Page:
By establishing different types of people with different types of ideals in life it is possible to understand Freud’s very general use of eros. One person may have eros in relation to finding love, another may find it in working towards glory or success, another may have an ideal to be the most beautiful/have the best taste, (etc.). In drawing attention to the ‘flight’ from the difficulties involved in having a high ego ideal Freud holds a position similar to Alfred Adler who similarly claims that all neurosis is from a lack of courage. From the flight from one’s ideals to the feelings of guilt, inferiority, self-pity (etc.). I take the liberty of using ego ideal to refer to the striving itself. I'll use phobos or fear to refer to both to the feeling of being unable to reach one's ideals and the next step of trying to give up one's ideal or attacking the internalized parental image upon which it is based. I’ll use the superego to refer to the punitive or judging aspect once the parental imago is abandoned. In this sense the superego would be synonymous with the death drive that is directed at the individual in relation to self-attacks that aren't based upon "natural" prohibitions of conscience [1]. Freud writes:

If we turn to melancholia first, we find that the excessively strong super-ego which has obtained a hold upon consciousness rages against the ego with merciless violence, as if it had taken possession of the whole of the sadism available in the person concerned. Following our view of sadism, we should say that the destructive component had entrenched itself in the super-ego and turned against the ego. What is now holding sway in the super-ego is, as it were, a pure culture of the death instinct, and in fact it often enough succeeds in driving the ego into death…(Freud, The Ego and the Id, p. 53, emphasis mine).

The melancholic who was jilted by her lover wishes to attack the lover and the parental image upon which the ideal is based. However, she isn't free to give up the ideal without losing a constitutive part of her psyche and she must introject the parental imago and attack herself as she'd like to attack it[2].

In summary: We have a state of primary narcissism in which the child is simply his own ideal without being called to do anything to experience self-esteem. Then this primary narcissism is exchanged for an ego ideal. There are several ego ideals that correspond to different goals that limit the narcissism experienced by an individual. When the ego fears that it won’t be able to fulfill an ego ideal it experiences inferiority, guilt, etc. depending on the ideal. When the individual out of aggression and/or fear tries to give up on striving for the ideal then the aggression or libido powering the ego ideal defuses and attacks the individual as in melancholia or in paranoia.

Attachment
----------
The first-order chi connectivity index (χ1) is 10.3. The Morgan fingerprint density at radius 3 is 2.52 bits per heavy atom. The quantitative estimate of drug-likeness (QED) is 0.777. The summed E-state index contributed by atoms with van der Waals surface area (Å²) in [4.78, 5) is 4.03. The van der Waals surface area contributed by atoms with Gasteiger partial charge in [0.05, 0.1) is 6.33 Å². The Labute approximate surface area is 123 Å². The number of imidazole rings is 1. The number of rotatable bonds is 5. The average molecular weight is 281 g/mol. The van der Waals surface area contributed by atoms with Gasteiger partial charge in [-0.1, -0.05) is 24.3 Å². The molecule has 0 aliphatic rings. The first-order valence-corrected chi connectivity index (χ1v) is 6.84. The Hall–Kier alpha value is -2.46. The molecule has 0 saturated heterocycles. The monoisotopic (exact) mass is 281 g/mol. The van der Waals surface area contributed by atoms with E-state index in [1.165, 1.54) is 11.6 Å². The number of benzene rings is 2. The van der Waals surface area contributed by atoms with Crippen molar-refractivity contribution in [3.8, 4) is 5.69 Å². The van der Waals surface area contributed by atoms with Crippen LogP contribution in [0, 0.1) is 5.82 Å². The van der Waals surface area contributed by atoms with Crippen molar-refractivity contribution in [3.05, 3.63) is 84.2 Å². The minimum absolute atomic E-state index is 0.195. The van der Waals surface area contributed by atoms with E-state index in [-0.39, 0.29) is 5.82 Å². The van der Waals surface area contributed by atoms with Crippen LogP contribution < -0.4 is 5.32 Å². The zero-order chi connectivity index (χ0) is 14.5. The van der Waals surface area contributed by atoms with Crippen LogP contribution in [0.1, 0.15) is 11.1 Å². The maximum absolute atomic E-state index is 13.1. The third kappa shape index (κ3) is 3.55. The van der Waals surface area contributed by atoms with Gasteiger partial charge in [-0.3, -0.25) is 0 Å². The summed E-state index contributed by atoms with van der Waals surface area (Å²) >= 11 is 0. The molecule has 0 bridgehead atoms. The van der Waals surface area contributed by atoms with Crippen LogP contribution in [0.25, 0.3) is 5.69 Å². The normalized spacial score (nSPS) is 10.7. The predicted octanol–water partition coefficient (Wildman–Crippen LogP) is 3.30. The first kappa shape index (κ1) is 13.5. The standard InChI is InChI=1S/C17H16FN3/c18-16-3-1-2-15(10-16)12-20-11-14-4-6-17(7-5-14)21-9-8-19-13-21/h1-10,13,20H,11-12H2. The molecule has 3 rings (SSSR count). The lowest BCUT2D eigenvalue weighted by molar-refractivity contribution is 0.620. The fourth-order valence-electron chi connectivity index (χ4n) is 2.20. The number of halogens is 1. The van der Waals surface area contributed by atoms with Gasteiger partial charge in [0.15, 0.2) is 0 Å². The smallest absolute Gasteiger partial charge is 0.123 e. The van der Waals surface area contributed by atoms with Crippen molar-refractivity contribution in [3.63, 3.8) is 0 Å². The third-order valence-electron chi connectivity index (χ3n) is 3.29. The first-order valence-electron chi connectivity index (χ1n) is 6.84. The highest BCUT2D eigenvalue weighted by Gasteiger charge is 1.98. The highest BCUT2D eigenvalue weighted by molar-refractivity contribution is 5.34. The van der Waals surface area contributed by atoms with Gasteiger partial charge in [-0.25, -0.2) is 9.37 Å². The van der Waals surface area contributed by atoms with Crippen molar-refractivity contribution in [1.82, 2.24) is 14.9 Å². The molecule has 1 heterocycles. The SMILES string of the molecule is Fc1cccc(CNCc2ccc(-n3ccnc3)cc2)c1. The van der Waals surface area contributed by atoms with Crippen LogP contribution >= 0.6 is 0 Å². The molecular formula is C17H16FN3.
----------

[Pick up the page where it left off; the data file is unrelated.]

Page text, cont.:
This gives us the dialectic of

Eros (ego ideal) to Phobos (fear)

Thanatos (superego)

An individual may try dealing with phobos and not living up to an ideal by enacting ego defenses. Instead of feeling inferiority one can identify with the parental imago. For example one can behave like the internalized object of the father at the phallic-oedipal stage by being arrogant or superior to others. Additionally, aggression towards self in inferiority can be directed outward towards a racist object in which the Oedipal father is represented as a group that seeks obscene pleasures and is trying to obtain them unfairly (obscene sexual pleasure in African Americans wanting to rape white women or Jews controlling everything by cleverly taking advantage of others, etc.)[3]. However, this ego ideal model only explains drive theory through the anal, urethral, phallic, phallic-oedipal, and oedipal stages in which there is an ego that can form an ego ideal. Previous to this we’d have something which should be called an id ideal and related not to secondary narcissism but primary narcissism. Here such ideals would be based upon basic things like feeling safe in the world and the superego would be related to feeling like the world will end or that one doesn't deserved to exist. In the Economic Problem of Masochism Freud draws attention to this pre-self-representation form of the superego.